love death and robots
Illustration by Alif Kabir.

Jibaro has been lauded as a downright weird experience that can only be likened to a fever dream. The impeccable animation, followed by the immaculate production design, is stunning. From a screenplay standpoint, it was astonishing to see how the writers were able to convey such deep hidden messages within the limited runtime of the story. It makes you think what Marvel and DC can do if they focused on writing a good story and not spoonfeeding us with unwanted propaganda in the name of representation. 

The makers masterfully utilised the uncanny valley that the other animators so desperately tried to avoid in making animation. The constant switching from realistic environments to hyper-driven rigged faces of the soldiers combine to produce a nightmare-Esque experience pretty indicative of the satanic series of events we are about to uncover. The editing adds to the anxiety, dread and sense of horror, as it builds an atmosphere when the shaky camera movements cross-cut with the screams of the Siren, reminding us of the scenes in some live-action films (The Bourne trilogy, for example, we don’t count the final two films).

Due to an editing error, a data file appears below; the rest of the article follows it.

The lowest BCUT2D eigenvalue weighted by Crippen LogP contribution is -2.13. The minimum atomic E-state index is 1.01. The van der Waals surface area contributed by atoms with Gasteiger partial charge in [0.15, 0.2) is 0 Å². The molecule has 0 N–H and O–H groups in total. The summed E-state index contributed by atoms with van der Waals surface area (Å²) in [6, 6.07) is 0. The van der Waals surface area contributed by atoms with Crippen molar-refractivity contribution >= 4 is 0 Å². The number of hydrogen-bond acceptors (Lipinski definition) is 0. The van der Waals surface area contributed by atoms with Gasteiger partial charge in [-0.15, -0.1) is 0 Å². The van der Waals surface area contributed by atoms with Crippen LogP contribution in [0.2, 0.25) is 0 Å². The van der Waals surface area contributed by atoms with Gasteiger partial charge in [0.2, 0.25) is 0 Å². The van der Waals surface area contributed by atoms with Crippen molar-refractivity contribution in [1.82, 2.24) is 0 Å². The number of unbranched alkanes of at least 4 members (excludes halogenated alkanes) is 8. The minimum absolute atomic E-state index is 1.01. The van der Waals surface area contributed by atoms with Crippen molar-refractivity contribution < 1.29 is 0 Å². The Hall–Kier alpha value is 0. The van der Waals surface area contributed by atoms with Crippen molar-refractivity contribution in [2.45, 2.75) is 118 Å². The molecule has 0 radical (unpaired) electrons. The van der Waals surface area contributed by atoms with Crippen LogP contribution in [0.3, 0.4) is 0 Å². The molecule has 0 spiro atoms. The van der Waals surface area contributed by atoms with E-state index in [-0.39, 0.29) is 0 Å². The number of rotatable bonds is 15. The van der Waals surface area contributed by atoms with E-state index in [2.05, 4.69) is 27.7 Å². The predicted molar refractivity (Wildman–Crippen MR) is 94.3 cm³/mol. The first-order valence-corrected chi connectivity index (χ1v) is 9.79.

I felt as if I was in a psychedelic experience as the events slowly unfolded before me. The people who choreographed and brought the character of the Siren, or the Golden Woman as the end credits mention her, deserve all the accolades coming to them. From the attention to detail in the design of the ornaments to the visually pleasing and horrifying movements and screams of the character, I was fascinated throughout the 17-minute runtime.

A Little about the Story

Most of us are not going to understand what this episode might not tell us within the 17 minutes we are willing to spend on it. There are no dialogues that specify an action, for there are only visuals to lend us some exposition in order to grasp the story as a whole. It is rich with metaphors of toxicity in relationships, the limitlessness of grief, and one’s unbecoming through their own desires. Sounds nauseating? Watch something else. Sounds interesting? That’s the most we can give away without spoiling it for you. Jibaro contains characters that are not black or white from a moral perspective.